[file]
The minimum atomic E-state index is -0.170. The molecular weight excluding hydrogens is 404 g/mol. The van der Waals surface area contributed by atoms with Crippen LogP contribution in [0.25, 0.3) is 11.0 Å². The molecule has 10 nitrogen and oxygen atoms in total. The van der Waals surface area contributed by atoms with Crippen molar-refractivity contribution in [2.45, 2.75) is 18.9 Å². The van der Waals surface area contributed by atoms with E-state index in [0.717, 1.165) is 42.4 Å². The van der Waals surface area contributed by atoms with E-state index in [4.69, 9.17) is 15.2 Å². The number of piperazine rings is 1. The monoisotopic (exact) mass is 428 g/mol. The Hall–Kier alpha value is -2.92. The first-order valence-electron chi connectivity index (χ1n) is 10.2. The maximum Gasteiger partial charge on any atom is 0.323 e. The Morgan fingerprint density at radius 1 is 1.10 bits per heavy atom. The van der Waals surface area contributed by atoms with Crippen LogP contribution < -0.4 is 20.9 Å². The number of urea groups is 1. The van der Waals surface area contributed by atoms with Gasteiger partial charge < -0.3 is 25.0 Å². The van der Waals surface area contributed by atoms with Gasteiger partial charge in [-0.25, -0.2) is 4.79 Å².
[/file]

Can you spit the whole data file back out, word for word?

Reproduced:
The minimum atomic E-state index is -0.170. The molecular weight excluding hydrogens is 404 g/mol. The van der Waals surface area contributed by atoms with Crippen LogP contribution in [0.25, 0.3) is 11.0 Å². The molecule has 10 nitrogen and oxygen atoms in total. The van der Waals surface area contributed by atoms with Crippen molar-refractivity contribution in [2.45, 2.75) is 18.9 Å². The van der Waals surface area contributed by atoms with E-state index in [0.717, 1.165) is 42.4 Å². The van der Waals surface area contributed by atoms with E-state index in [4.69, 9.17) is 15.2 Å². The number of piperazine rings is 1. The monoisotopic (exact) mass is 428 g/mol. The Hall–Kier alpha value is -2.92. The first-order valence-electron chi connectivity index (χ1n) is 10.2. The maximum Gasteiger partial charge on any atom is 0.323 e. The Morgan fingerprint density at radius 1 is 1.10 bits per heavy atom. The van der Waals surface area contributed by atoms with Crippen LogP contribution < -0.4 is 20.9 Å². The number of urea groups is 1. The van der Waals surface area contributed by atoms with Gasteiger partial charge < -0.3 is 25.0 Å². The van der Waals surface area contributed by atoms with Gasteiger partial charge in [-0.25, -0.2) is 4.79 Å².